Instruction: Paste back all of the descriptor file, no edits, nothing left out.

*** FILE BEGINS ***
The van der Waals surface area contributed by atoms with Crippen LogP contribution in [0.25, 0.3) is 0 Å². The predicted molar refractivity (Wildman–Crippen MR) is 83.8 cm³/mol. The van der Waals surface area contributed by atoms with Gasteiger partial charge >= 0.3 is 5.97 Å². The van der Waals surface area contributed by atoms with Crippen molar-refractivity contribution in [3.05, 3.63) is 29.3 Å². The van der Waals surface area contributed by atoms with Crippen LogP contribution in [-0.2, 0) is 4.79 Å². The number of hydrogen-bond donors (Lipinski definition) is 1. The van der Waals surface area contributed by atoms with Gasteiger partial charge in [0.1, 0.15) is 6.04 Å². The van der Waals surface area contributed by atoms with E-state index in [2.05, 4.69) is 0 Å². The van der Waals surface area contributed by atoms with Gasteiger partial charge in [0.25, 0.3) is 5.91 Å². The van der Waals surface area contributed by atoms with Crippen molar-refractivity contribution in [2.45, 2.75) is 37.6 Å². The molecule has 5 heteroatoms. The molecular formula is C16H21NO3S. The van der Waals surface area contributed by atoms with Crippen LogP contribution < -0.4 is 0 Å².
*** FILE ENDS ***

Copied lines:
The van der Waals surface area contributed by atoms with Crippen LogP contribution in [0.25, 0.3) is 0 Å². The predicted molar refractivity (Wildman–Crippen MR) is 83.8 cm³/mol. The van der Waals surface area contributed by atoms with Gasteiger partial charge >= 0.3 is 5.97 Å². The van der Waals surface area contributed by atoms with Crippen molar-refractivity contribution in [3.05, 3.63) is 29.3 Å². The van der Waals surface area contributed by atoms with Crippen LogP contribution in [-0.2, 0) is 4.79 Å². The number of hydrogen-bond donors (Lipinski definition) is 1. The van der Waals surface area contributed by atoms with Gasteiger partial charge in [0.1, 0.15) is 6.04 Å². The van der Waals surface area contributed by atoms with E-state index in [2.05, 4.69) is 0 Å². The van der Waals surface area contributed by atoms with Gasteiger partial charge in [0.25, 0.3) is 5.91 Å². The van der Waals surface area contributed by atoms with Crippen molar-refractivity contribution in [2.45, 2.75) is 37.6 Å². The molecule has 5 heteroatoms. The molecular formula is C16H21NO3S. The van der Waals surface area contributed by atoms with Crippen LogP contribution < -0.4 is 0 Å².